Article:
From Art O. Deal: “Re: VA. The taxpayer watchdog in The Hill makes the same point you’ve made about Shulkin (Trump) giving away leverage by no-bidding the VA.” The president of Taxpayers Protection Alliance says no-bid contracts have become the rule rather than the exception at many federal agencies, observing that the Department of Defense spent more than $100 billion in 2016 — more than half of its spending — via non-competitive contract awards. It questions the assertion of Secretary of Veterans Affairs David Shulkin that the VA “can do this cheaper for the taxpayers by essentially moving forward quickly without a lengthy process” when he has no idea how long the project will take or what it might cost. President Trump and White House advisor Jared Kushner both bragged on pushing the VA to choose Cerner without exploring the only viable alternative (Epic) or sticking with VistA, with Shulkin obediently framing the choice as obvious since the DoD is already implementing Cerner. The Trump clan brags about being skilled deal-makers – at least when it’s their money and not that of taxpayers —  but telling a vendor they’ve been chosen without first hashing out a contract is about as amateurish as you can get. I think everybody, especially Congress, was just sick of DoD and VA making excuses why they can’t exchange information, with active service military members starting over with a nearly blank page after transitioning to veteran status.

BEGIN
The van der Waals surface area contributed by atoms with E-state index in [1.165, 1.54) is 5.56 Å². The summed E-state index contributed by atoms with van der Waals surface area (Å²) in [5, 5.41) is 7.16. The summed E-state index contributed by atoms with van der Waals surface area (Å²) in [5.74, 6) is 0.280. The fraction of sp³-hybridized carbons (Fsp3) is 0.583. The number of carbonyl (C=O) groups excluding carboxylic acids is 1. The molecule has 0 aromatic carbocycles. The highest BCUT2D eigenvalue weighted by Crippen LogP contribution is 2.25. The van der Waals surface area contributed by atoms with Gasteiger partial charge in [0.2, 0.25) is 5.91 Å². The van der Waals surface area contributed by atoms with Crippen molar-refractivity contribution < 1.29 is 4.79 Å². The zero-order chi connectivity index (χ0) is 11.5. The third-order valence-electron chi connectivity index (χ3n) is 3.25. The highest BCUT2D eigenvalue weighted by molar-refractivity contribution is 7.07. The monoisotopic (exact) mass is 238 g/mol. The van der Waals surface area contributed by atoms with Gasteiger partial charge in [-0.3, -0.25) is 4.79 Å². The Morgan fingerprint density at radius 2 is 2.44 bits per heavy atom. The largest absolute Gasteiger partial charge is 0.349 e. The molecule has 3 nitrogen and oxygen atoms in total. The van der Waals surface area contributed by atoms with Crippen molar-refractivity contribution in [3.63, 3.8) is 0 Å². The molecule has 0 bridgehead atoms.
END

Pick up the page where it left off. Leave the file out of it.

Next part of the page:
From Compromized Consumers: “Re: Optum 360. Will obtain patient records of UnitedHealthcare members and dependents, not just claims and EOB, but also labs and prescriptions. They will then build a personal health record similar to Microsoft HealthVault. To avoid regulator and consumer rights backlash, they will partner with someone like Apple or Experian, with the final solution marketed as a consumer convenience under the partner’s name. This update will be shared with VIPs attending the Optum event in DC this week.” Unverified.

HIStalk Announcements and Requests


Poll respondents give their largest local non-profit health systems mixed marks on serving patients selflessly, with 44 percent grading them A or B, 29 percent a gentleman’s C, and 27 percent going with D or F.

New poll to your right or here: who will benefit most from the proposed acquisition of McKesson EIS by Allscripts?